8. Steve and I have been using poses in models to compose larger models -- even whole sets -- from smaller models. This is very useful to avoid creating multiple copies of mesh, as well as allowing an easy way of turning on and off various parts of the model. Here are the requirements that we had when the pose idea came up: Avoid having multiple copies of the same mesh. If there are 18 chairs in the set, there should not be 18 copies of the mesh in some model. Ideally, they need to be configurable for different situations. For example, we don't want a separate set for the coffee shop before it opens (less clutter) and after (more supplies, etc. laying around and on shelves). You need to be able to turn things on and off. The sets and large models need to be reusable. That is, you can create a new choreography, drag in a model, maybe change a couple of pose values, and be ready to animation. However, we have run into two show stoppers for this technique, which we outlined in this post. Because of that, we may need to resort to a plan B. Which we don't have! So I wanted to ask everyone: How do you create large sets or large models? Agep mentioned he did the Nidaros Cathedral by doing it "in an action (action objects), so when in the chor I simply drag and drop the action onto the basemodel", and "I sometimes merges two or more models when they are finished, so they are total ends at 30-60K". John Bigboote said of his SOCCER STADIUM: "it is assembled in an action... many parts are reused dozens of times- [ ... ]. I keep my splining real minimal, I keep expecting A:M to 'hit a wall' and be unable to accept any more, but it keeps allowing more and more models to be added via the action." However, on his MANHATTAN post, he said: "No duplicator wizard used, just good old copy and paste and heavy usage of action objects." Any other ideas, or clarifications on those existing ideas? Or problems you've run into? Thanks! Chris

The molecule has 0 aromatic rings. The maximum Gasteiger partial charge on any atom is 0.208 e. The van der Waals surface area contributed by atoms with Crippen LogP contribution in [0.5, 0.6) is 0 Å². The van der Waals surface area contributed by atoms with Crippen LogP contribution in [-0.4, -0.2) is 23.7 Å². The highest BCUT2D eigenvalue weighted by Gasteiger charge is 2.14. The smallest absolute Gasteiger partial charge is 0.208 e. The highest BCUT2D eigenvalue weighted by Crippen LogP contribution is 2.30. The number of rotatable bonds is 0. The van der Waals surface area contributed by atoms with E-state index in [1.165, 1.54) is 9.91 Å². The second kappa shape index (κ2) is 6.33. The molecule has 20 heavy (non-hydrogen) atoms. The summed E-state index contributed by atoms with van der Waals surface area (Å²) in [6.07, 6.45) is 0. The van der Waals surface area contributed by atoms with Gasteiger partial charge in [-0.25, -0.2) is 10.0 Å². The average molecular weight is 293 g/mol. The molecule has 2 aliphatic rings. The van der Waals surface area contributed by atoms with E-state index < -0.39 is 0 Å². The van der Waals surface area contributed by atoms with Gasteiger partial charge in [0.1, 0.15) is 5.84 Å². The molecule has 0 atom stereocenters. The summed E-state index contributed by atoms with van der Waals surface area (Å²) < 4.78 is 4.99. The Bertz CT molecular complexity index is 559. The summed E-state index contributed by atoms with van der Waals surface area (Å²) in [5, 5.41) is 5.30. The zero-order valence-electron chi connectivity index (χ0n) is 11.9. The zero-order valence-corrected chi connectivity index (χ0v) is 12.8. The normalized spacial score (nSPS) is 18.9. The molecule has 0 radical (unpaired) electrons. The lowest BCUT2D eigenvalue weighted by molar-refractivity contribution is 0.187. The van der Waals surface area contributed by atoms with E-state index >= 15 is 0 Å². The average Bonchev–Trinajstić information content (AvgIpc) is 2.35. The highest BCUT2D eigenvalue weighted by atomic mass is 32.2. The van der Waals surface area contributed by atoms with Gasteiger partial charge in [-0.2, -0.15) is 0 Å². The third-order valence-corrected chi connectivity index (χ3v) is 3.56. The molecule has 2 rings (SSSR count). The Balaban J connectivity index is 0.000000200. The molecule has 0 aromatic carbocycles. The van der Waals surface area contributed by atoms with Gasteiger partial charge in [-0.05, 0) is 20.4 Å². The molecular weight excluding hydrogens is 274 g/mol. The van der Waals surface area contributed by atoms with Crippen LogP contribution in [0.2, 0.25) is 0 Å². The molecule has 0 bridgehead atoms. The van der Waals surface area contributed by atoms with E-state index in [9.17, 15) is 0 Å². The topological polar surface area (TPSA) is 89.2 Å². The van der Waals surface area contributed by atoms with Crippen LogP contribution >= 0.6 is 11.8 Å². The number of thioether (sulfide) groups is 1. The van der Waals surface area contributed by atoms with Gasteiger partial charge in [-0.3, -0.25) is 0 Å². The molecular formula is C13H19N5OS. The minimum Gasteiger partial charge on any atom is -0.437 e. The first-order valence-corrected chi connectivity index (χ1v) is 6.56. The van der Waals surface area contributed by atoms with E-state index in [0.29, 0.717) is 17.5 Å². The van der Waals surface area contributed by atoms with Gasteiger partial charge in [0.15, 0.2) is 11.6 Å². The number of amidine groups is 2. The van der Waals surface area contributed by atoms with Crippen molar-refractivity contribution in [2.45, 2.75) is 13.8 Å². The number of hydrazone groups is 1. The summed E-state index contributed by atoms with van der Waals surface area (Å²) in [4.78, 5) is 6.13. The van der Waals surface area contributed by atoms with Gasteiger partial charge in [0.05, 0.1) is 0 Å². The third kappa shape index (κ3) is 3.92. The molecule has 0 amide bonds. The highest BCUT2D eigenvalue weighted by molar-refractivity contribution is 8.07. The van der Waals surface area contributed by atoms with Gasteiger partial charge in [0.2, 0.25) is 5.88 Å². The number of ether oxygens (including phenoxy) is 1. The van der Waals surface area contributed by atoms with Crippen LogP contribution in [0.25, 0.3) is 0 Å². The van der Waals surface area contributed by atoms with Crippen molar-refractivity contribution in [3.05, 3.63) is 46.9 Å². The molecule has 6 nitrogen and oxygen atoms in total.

9. I just wanted to let everyone know that there are currently two major problems with this technique. 1. NetRender does not pick up all of the contained action objects. Things will render as expected in the main application, but not in NetRender. This is ticket 6617. 2. Multiple levels of poses don't work. By this, I mean if you have a car model with only the body, and create a pose that adds 4 wheels, then you include that model in a set that is a race track, the wheels will appear in the wrong position. This is ticket 6620. These are show-stopper bugs. Until these issues are fixed, this technique will be more of a hindrance than a help.
  10. This is now ticket #6617. I created a simple project and attached it to that ticket. Here is the sample project rendered from within A:M and from within NR. The ears are attached as action objects within a pose; they are inactive in the pose=OFF setting, and active in the pose=ON setting, as I was doing in the tutorial video I'd posted previously here. In A:M: In NetRender:
  11. Hey, jakerupert, The rig was made in v18. I'm not sure how much the file format has changed since v15, but I think the rig is just straight bones and constraints and maybe a few expressions which I suspect haven't changed since then. It wouldn't hurt to load in the rig (or a sample rigged character) and see what you get.
  12. It's been a while since I've visited this thread, as I've been working with Steve on the Cupid project. However, we were looking for things to put in the scene, and Steve suggested the school bus. So I put a bit of work into it with the grille and the headlights as well as fixing some structural things you can't see here. I also wanted to make the seats use a model embedded multiple times via poses, but there were issues when I tried to make constraints (they always added to the first or last action object in the pose). Work remaining: I want to add the special mirrors on the front, which will require moving the turn signals back. Possibly "dirty" it up a bit. At that point it may be good enough for what we'd need it for in Cupid. There's also a quick animation. SchoolBus1.mp4